Humpday Hall of Shame: Idaho's Big Mistake

Last week, we announced that Corrections Corporation of America had lost four contracts in the last month -- two in Texas, one in Idaho, and one in Mississippi.  We just learned that Kentucky has decided to drop its contract with CCA to run the Marion Adjustment Center, bringing the total to 5 contracts lost in as many weeks.

However, despite the progress being made in the state and across the nation, Idaho has elected not to de-privatize the Idaho Correctional Center, run by CCA from 2000 until next January.  Instead, the Idaho Board of Correction announced that they have opened bids to run the facility to other for-profit prison companies -- but not to the Idaho Department of Corrections.

The Idaho Correctional Center earned a reputation for being one of the most violent prisons in the country and was given the nickname the "Gladiator School" after reports of dangerous conditions emerged in 2010, when the Associated Press found that the facility had more incidents of violence than all other Idaho prisons combined.  As we covered in our recently released report, "CCA's DIrty Thiry: Nothing to Celebrate about Thirty Years of Private Prisons," ICC has been the subject of multiple lawsuits: one from Hanni Elabed, who sustained brain damage from a beating while guards looked on; one filed by the ACLU on behalf of eight incarcerated men who were allegedly "jumped, beaten, stabbed and slashed by members of an inmate gang" due to chronic understaffing and mismanagement; and a recent suit by a man who claims he was beaten as a result of guard negligence Reporters are currently fighting for access to information about the ACLU suit, while CCA is characteristically trying to seal "whatever they want."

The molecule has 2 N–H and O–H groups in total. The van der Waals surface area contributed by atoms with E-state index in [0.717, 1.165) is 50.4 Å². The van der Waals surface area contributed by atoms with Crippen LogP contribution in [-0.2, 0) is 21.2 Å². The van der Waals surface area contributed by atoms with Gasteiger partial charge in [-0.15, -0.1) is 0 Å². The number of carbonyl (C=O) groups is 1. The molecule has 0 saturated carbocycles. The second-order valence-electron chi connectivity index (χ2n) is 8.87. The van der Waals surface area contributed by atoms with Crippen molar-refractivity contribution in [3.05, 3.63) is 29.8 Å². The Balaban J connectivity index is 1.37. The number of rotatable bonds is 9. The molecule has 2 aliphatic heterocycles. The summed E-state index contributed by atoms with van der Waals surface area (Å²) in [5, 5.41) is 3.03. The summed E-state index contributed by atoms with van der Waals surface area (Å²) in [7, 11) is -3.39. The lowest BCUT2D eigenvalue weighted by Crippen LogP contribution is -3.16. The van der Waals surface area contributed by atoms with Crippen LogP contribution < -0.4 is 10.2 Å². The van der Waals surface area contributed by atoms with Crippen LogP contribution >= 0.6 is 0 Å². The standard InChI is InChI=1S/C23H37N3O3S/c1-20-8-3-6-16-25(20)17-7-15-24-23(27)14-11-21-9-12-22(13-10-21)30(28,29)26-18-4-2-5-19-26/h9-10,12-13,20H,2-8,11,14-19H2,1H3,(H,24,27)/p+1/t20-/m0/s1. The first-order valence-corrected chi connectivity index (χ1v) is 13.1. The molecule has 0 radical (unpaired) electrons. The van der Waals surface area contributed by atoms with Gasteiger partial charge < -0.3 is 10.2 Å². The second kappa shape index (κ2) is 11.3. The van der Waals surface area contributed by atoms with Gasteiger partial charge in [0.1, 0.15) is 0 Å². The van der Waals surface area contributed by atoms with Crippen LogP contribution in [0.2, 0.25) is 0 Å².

CCA came under fire again when the Associated Press learned that the facility had falsified staff records to cover for massive understaffing.  Guards were sometimes listed as working 24, 36, or even 48 hours shifts.  At times, only two guards would be on duty to manage a wing with 350 incarcerated people.  All in all, the state paid for 4,800 vacant staffing hours between the months of May and November 2012.

Despite ongoing problems with CCA, it seems that the Idaho Board of Corrections has not learned its lesson.  As Randy Stapilus points out in an article for the Idaho Press, CCA's competitors are no better, and potentially worse, options to run ICC.  The next largest for-profit prison company, GEO Group, has been accused in multiple facilities of poor conditions that have led to death, violence, and medical problems.  Management and Training Corporation's Williacy Detention Center was the largest detention center in the nation when a PBS documentary revealed incidents of sexual assault, physical abuse, and contraband smuggling.  And Community Education Centers is responsible for the Polk County Detention Center, named one of the ten worst immigrant detention centers in the nation and the site of an ongoing campaign by Grassroots Leadership and Texans United for Families.

The Idaho Board of Corrections could still change its mind to accept a proposal from its own Department of Corrections -- its time for Idaho to dump private prisons altogether!